Thursday, November 19, 2015

FRIDAY FIVE: NaNo Writing Advice

Writing advice is weird. Sometimes it works. Sometimes it doesn't. Most times, it just comes down to personal preference. So while I shy away from advice that is absolute (never do this! always do that!), here are five of my favorite pieces of advice that are getting me through NaNo.

1. Read. Just read. A lot. Until your eyes start to hurt and you can no longer find a comfortable reading position. Reading deeply in a single genre helps you learn about reader expectations. Knowing what came before also means you can play into those expectations while tweaking them in order to create something new. When I was in undergrad, I took a lot of history and literature classes, and I often found that something we discussed in one field could be useful in the other. Reading widely across genres (including non-fiction) can enrich your story in ways you might not otherwise have thought of.

2. Everything In Moderation. Adverbs are great, okay? Just don't use them every single sentence. Same with just about everything else people tell you to avoid--distancing words, 'that,' any dialogue tag that isn't 'sad,' exclamation points. These things can all add to the story when used sparingly. Deleting these from your first draft should be about trimming the excess, cutting redundancies, and adding specificity. But deleting them entirely could mean cutting some of what made a character a character or cutting into your own authorial voice.

3. Find Out What Works For You. Writing, like all creative pursuits, is highly individualized. What worked for Edith Wharton didn't work for Henry James. What works for Stephen King won't necessarily work for you. Experiment with lots of different factors. Try writing indoors then outdoors. Try writing in a cafe then a library. Try writing on a computer then in a notebook. Try writing with music then without. Find your own groove.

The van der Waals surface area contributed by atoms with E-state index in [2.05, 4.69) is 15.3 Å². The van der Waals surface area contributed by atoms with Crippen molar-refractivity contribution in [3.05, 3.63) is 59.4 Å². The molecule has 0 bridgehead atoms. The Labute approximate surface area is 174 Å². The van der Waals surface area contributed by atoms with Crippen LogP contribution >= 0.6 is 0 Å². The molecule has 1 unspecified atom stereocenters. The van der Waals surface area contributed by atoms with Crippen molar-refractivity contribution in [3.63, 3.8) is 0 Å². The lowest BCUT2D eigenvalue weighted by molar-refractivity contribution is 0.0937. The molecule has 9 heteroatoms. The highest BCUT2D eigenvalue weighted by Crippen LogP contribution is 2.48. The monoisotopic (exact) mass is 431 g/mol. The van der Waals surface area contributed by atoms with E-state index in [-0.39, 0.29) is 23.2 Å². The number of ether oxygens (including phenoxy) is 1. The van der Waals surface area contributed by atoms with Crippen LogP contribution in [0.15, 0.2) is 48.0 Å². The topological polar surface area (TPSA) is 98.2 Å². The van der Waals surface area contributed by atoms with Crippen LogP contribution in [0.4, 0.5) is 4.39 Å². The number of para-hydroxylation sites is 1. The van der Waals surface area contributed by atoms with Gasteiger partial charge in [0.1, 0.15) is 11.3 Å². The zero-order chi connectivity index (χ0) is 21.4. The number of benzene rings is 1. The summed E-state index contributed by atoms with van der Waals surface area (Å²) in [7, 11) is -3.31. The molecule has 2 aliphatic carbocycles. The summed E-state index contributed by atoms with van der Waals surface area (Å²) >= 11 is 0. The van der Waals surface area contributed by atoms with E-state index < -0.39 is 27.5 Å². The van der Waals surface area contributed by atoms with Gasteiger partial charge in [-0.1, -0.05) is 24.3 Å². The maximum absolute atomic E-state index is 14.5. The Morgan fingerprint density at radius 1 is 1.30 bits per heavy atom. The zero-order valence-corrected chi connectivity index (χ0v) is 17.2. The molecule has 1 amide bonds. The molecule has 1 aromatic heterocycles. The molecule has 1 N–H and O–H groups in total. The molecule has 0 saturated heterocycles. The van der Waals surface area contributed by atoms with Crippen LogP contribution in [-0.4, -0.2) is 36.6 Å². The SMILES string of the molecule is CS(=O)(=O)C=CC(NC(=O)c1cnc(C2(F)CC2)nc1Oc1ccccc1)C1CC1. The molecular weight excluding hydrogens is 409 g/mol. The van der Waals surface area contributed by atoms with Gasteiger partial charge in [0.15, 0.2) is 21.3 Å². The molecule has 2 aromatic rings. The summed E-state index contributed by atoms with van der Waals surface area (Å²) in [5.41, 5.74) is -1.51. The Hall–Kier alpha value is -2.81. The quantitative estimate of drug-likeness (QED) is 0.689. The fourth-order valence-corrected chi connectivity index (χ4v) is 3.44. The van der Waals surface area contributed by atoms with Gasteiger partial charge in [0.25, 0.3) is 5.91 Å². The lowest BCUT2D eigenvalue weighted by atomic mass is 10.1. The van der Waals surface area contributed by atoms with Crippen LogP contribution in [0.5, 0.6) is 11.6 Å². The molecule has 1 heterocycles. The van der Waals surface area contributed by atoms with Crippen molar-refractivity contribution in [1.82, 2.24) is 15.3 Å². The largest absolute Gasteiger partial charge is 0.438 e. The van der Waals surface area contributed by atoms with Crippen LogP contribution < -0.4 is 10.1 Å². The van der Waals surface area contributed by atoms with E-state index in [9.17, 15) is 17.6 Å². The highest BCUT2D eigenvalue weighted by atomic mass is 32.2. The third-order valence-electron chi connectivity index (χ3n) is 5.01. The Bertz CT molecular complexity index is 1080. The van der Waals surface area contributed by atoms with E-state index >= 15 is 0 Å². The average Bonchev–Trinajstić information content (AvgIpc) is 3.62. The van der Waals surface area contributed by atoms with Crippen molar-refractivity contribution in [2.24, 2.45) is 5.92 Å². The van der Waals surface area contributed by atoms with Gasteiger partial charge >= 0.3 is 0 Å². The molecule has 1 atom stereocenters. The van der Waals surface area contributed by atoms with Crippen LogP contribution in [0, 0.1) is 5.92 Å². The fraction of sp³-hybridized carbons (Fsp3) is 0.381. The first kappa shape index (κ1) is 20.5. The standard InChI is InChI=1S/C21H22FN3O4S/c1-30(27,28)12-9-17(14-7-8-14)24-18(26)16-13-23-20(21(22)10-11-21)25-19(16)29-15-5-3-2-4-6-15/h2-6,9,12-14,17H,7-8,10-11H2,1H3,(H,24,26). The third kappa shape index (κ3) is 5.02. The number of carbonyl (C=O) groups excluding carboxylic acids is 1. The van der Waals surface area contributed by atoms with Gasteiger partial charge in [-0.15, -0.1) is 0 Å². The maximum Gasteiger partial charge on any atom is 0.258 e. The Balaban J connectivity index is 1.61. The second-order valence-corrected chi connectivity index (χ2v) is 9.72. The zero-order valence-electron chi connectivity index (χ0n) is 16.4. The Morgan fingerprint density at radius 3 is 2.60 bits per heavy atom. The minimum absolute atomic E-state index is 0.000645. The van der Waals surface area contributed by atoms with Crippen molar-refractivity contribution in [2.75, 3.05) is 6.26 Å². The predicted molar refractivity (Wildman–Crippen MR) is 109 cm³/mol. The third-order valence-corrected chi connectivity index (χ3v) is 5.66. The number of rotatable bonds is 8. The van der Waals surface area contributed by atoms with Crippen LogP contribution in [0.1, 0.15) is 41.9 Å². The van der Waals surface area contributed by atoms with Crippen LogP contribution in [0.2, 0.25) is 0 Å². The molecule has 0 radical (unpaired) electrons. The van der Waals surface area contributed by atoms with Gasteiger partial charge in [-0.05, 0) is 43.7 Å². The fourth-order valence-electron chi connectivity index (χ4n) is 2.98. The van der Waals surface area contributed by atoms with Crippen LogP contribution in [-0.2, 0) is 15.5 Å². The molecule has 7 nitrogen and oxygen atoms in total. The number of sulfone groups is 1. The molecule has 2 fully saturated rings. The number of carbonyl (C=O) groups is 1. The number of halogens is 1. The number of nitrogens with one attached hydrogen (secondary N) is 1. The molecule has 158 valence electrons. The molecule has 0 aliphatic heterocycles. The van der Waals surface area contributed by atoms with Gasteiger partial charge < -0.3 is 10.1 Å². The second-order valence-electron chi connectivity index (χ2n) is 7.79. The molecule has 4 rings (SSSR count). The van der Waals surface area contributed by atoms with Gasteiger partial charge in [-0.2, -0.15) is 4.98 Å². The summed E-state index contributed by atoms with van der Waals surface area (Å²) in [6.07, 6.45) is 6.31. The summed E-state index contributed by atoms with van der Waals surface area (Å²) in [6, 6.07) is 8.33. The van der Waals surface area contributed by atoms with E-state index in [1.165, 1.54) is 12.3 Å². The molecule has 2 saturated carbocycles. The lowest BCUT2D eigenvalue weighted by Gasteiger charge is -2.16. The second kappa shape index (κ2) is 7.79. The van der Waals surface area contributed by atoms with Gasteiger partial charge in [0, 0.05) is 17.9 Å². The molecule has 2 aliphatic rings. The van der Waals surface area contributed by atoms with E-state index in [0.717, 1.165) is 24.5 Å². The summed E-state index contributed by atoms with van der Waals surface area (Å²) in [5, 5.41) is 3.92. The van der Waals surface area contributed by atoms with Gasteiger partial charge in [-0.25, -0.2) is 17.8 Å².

4. Write the Story That Gets Your Butt In the Chair. You can drive yourself crazy studying the market trends and trying to write to them, but trying to write the next Twilight isn't going to make you excited about writing. If it's not the story you're passionate about, it's just going to make you depressed. Then you'll start making excuses not to write, and then you'll never get to the end of your manuscript! Write a story you love and can't imagine not writing. Maybe it'll be a harder sell than that next teen paranormal romance, but there are probably a lot of readers waiting for your story without even knowing it.

5. Do Your Thing. Want to write about sharks on the moon? Go ahead! There are people out there who'd jump at reading about lunar sharks. Take advice when appropriate (like maybe tiger sharks would be better protagonists than great whites?), but ultimately, it's up to you. Chase those weird little dreams and get them down on paper. Someone will thank you for it one day.

No comments:

Post a Comment